If you read design blogs, you’ll sometimes see designers do unsolicited redesigns of existing products. What you usually do not see, however, is the original designer answering, and explaining the rationale behind the original design. Tim Van Damme redesigned the iPad version of Instapaper. Now, Instapaper developer and designer Marco Arment has responded to the redesign, explaining why the original design looks the way it does, and why the redesign would cause more problems than it would solve.1
I’m ambivalent about unsolicited redesigns. I sometimes do them (here’s one I did for Skype 5, and here’s one of the Kindle home screen), but I always feel slightly uncomfortable about it.2 The original designers probably invested weeks or months into a design. They may have years of experience with the subject matter. At most, I’ll invest a few hours. They know a lot more about the requirements, about the constraints, about how the product is actually being used, about implementation details that could limit what features the design can offer, about the business situation, about results of usability tests, and a ton of other things I simply have no idea about.
Design is never as easy as it looks from the outside.
How can we solve this seemingly untenable problem. Simple — we stop pretending design is easy. It’s a labor that requires far more than just producing great deliverables. Really, it’s about strategy, process, communication, and designing more than just webpages. As professionals, we have to be equally concerned with our clients’ business strategy and their internal structure as we are with the design comps we pass them.
If you’re doing unsolicited redesigns, you really don’t have a clue about all of that other stuff that goes into creating a successful product. Joshua Blankenship puts it like this:
It’s easy to «design» when you’re unencumbered by things like metrics, creative direction, business acumen, sales experience, actual functionality, enterprise scale, or any thought about how a site with millions of page views and users has to function.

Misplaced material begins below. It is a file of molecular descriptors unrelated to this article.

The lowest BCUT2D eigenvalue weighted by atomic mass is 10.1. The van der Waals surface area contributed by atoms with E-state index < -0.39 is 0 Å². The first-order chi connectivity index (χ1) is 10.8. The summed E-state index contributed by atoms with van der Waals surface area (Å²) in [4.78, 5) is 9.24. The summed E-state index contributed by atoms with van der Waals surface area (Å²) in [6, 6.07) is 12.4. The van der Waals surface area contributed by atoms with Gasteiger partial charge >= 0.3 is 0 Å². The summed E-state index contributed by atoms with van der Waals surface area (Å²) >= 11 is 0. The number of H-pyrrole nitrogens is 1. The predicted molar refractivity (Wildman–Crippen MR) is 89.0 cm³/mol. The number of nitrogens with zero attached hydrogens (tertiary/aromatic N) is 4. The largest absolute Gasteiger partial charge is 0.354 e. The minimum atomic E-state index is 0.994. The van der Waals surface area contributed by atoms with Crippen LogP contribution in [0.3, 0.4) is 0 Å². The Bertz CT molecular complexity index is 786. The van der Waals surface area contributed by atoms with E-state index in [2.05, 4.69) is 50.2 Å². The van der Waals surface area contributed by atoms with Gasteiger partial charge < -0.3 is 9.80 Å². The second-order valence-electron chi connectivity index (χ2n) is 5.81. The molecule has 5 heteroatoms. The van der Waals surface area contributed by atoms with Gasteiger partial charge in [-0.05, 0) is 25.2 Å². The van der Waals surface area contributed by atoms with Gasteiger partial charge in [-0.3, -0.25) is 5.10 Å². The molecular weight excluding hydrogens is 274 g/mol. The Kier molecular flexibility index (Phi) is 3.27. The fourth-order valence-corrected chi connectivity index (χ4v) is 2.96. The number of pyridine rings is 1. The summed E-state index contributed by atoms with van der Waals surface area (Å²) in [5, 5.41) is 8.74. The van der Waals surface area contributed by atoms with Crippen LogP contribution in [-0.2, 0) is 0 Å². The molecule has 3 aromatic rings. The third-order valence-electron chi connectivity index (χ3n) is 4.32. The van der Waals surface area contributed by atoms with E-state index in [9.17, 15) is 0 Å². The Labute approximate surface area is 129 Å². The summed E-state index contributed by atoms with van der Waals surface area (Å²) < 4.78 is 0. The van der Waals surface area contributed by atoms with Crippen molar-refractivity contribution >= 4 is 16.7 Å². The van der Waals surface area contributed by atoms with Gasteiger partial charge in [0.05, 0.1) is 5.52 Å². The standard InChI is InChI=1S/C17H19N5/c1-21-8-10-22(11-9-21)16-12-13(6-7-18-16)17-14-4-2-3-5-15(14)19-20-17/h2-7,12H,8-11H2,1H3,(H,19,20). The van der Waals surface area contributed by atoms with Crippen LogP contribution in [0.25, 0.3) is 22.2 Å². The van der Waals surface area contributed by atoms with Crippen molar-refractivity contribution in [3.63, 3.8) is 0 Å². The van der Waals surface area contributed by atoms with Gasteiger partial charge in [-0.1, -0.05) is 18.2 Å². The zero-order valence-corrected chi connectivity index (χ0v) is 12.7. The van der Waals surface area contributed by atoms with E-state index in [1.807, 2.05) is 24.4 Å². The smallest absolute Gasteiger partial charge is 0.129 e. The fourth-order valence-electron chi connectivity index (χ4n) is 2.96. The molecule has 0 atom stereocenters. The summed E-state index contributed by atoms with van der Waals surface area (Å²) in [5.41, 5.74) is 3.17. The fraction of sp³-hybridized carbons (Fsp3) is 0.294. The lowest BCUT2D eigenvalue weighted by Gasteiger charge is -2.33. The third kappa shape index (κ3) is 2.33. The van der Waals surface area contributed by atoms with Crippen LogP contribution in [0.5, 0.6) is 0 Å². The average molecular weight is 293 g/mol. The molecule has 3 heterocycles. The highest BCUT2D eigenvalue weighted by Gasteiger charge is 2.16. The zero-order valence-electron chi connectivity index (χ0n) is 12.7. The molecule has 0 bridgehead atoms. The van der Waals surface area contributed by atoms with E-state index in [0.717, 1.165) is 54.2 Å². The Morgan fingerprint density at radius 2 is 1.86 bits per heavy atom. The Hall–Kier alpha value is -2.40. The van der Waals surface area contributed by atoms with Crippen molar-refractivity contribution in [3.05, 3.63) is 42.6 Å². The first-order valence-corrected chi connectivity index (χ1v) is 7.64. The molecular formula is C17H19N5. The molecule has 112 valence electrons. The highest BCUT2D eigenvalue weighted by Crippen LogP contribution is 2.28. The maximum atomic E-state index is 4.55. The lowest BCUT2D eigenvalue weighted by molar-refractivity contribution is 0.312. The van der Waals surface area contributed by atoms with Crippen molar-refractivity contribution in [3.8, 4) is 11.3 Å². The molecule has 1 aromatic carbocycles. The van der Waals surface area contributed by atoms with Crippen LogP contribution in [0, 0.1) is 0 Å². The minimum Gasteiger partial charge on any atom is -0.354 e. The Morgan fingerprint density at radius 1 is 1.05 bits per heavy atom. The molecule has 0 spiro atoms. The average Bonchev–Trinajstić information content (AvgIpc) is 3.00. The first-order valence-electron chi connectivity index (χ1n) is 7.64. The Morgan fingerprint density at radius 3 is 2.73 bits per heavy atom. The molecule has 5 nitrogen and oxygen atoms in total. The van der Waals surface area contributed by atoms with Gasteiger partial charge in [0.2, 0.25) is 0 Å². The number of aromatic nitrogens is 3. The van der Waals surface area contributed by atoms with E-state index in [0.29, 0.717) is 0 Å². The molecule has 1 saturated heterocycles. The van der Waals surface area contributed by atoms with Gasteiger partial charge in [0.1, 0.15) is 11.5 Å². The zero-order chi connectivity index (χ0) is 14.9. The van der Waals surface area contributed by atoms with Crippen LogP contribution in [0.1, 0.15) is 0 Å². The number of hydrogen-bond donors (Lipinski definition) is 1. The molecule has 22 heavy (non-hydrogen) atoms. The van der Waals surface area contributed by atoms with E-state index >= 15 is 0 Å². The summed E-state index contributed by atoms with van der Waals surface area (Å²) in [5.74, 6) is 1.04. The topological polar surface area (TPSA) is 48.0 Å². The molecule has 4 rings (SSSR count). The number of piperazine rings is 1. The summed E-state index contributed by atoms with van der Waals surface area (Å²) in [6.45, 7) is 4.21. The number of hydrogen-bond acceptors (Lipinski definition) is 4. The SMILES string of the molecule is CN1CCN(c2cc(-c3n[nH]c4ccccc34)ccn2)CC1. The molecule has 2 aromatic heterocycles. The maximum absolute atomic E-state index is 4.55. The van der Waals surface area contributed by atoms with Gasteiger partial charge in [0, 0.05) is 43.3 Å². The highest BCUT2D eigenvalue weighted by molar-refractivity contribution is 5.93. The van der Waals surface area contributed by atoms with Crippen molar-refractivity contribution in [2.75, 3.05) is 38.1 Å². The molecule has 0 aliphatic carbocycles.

About a redesign of the Zappos site, Marco Arment himself wrote:
Does [designer of the Zappos redesign] Andrew Wilkinson not see how arrogant and insulting it is to publicly offer his unsolicited redesigns for popular sites?
Starting with Dustin Curtis’s redesign of the homepage of American Airlines’ website, then progressing to the redesign of the Zappos homepage by Metalab Design, and most recently a redesign of the Instagram iPhone app by Tapmates, the trend of publicly criticizing the design work of others seems to have taken a nasty turn. What these designers have done is taken the work of an organization and, completely ignoring the research, strategy, or thought that went into the original designs, maligned not only the design itself but the people behind each individual design.
On the other hand, Jared Spool writes:
While the world of professional graphic artists insists that «spec work» is an evil that refuses to compensate designers for the value of their efforts, these designers are donating their time to persuade multi-billion dollar companies on the benefits of good design.
So, is it okay to do unsolicited redesigns of other people’s work, or not? About his Instapaper redesign, Tim Van Damme notes:
This is not me criticizing the current interface for Instapaper. Marco did a terrific job with it, and it is hands down the best app on the iPad. This was just me being bored for an hour or two.
I think that’s fair. So perhaps doing unsolicited redesigns is okay after all. Just don’t be a dick about it,3 and keep in mind that you’re probably missing fundamental details and constraints that caused the original design to look the way it does.
Unsolicited redesigns are terrific and fun and useful, and I hope designers never stop doing them. But as they do so, I also hope they remember it helps no one — least of all the author of the redesign — to assume the worst about the original source and the people who work hard to maintain and improve it, even though those efforts may seem imperfect from the outside. If you have good ideas and the talent to execute them and argue for them, the world will still sit up and pay attention even if you take care in your language and show respect to those who don’t see things quite the way you do.
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